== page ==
The Populist Art House Top 150!
Lat year I got a ways into my Top 150 Movies of All Time…and then my hard drive crashed and I lost the list. So I had to remake it, which of course led to a rethinking of some choices and some alterations, but now I’m ready to give it another go. So starting from scratch, here’s the Populist Art House Top 150!
Note: This is a list of the best films that I have seen, in alphabetical order. I’ve seen every film on this list, but there are certainly many great film’s that I haven’t come across yet, and many more than are worth reconsidering. I chose to do 150 instead of 100 because I felt that allowed me to present a more panoramic picture of how I view cinema as a whole, and make room for some great films that might have been squeezed out on a shorter list, yet which I believe deserve recognition. These are all great films to me, but if you see any glaring omissions or want to debate some inclusions, feel free!
The 400 Blows
Francois Truffant took the cinema knowledge he’d honed through criticism and applied it to this striking journey through the wilderness of youth. Truffant went on to an illustrious career (Shoot the Piano Player, Jules and Jim), and his New Wave techniques would influence a generation of filmmakers, but he would never surpass the artistic heights he reached here.
2001: A Space Odyssey
At once impenetrably complex and disarmingly simplistic, Stanley Kubric’s 2001 explored how humanity deals with its technological leaps forward. As it turns out, we don’t deal with them very well. Stunning visual effects and an unnerving since of isolation appealed to audiences even if they were lost by the narrative, but this is one of science fiction’s most profound meditations of the march of our species through time.
Aguirre, The Wrath of God
An insane rush of a film as only the director/actor combo of Werner Herzog and Klaus Kinski could create, this journey of a glory-hungry conquistador threw convention to the wind and ended up as something oddly moving. The volatile real-life friendship between the two men gives their film the feel of two competing bits of genius finding mad harmony together, monkeys and all.
A. I.: Artificial Intelligence
Perhaps Spielberg’s most profound achievement, this science fiction fable is also his most misunderstood and under appreciated. Stylistically and thematically, it’s much less about Spielberg wrestling Stanley Kubrick (the originator of the project before his death) than Spielberg wrestling with himself, trying to find a place for his trademark optimism and childlike wonder in his changing vision of humanity, a vision with some heavy anxieties about who we are, and where we are going.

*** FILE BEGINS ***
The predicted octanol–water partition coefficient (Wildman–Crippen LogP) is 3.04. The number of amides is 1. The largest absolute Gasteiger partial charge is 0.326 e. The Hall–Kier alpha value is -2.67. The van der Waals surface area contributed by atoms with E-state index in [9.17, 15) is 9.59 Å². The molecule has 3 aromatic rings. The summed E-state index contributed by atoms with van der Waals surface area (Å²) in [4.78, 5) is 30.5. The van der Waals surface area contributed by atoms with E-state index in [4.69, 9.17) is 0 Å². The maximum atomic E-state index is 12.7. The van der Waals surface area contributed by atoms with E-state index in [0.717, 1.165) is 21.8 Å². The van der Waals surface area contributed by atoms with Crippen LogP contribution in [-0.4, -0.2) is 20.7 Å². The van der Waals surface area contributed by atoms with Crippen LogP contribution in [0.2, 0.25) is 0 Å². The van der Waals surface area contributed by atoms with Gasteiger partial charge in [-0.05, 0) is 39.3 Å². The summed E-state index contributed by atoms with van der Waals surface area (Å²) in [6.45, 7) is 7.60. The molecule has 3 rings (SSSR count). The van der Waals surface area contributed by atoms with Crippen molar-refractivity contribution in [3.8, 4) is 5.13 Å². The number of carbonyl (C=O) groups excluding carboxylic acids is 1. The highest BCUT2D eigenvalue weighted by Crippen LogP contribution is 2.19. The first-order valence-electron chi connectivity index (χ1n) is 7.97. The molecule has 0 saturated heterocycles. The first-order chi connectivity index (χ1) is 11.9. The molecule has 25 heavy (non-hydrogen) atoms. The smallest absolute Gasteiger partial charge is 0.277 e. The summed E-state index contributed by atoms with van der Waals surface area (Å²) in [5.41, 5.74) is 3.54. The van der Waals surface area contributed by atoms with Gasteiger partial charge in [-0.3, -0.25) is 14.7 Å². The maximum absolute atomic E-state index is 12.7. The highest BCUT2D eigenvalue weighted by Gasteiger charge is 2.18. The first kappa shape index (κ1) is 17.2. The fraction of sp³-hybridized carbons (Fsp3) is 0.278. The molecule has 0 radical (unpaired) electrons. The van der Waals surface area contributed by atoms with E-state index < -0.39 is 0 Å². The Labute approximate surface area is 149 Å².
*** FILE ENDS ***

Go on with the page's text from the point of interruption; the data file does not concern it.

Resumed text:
By transporting gothic horror to the depths of space, Ridley Scott solved the question plaguing most haunted house stories: why don’t they just leave the house? Here there is nowhere to go, and with the help of stunning art design by H. R. Geiger, this space vessel becomes a floating tomb where our worst fears of bodily invasion are brought to terrifying life.
All Quiet on the Western Front
All these years later, it’s still one of the most powerful anti-war movies ever made, painting a brutal landscape of blood and mud and death that drains war of its heroic trappings and leaves it a disgusting waste of bright young souls. That final scene, with Lew Ayers’ hand reaching out for a nearby butterfly, has lost none of its devastating power.
The conventions of the modern Hollywood comedy were barely in place when Woody Allen ripped them all to shreds. In following the process of two intelligent people trying to come to grips with the unintelligent faculties of love, we are left as puzzled as the characters by the warring factions of logic and passion, and somehow made more optimistic by the journey.
The rare example of a film trying so damn hard to be great and actually succeeding, it survives its own bloated sense of self-importance by reveling in the madness of both the process used to create it and the conflict it portrays. Plagued by all manner of calamity as he directed the film, Francis Ford Coppola defied the gods and gave us a surreal nightmare of war that can be applied to most any instance of man’s great folly.
The Apu Trilogy
One of the most lyrical musings on the human condition ever committed to film, this trio of films from Indian filmmaker Satyajit Ray prizes relevant imagery above words, from the interminable flow of a river to the silent communication between two young lovers. In doing so it creates a portrait of maturation and love capable of affecting anyone in the world, in any era. A masterpiece of restraint and grace.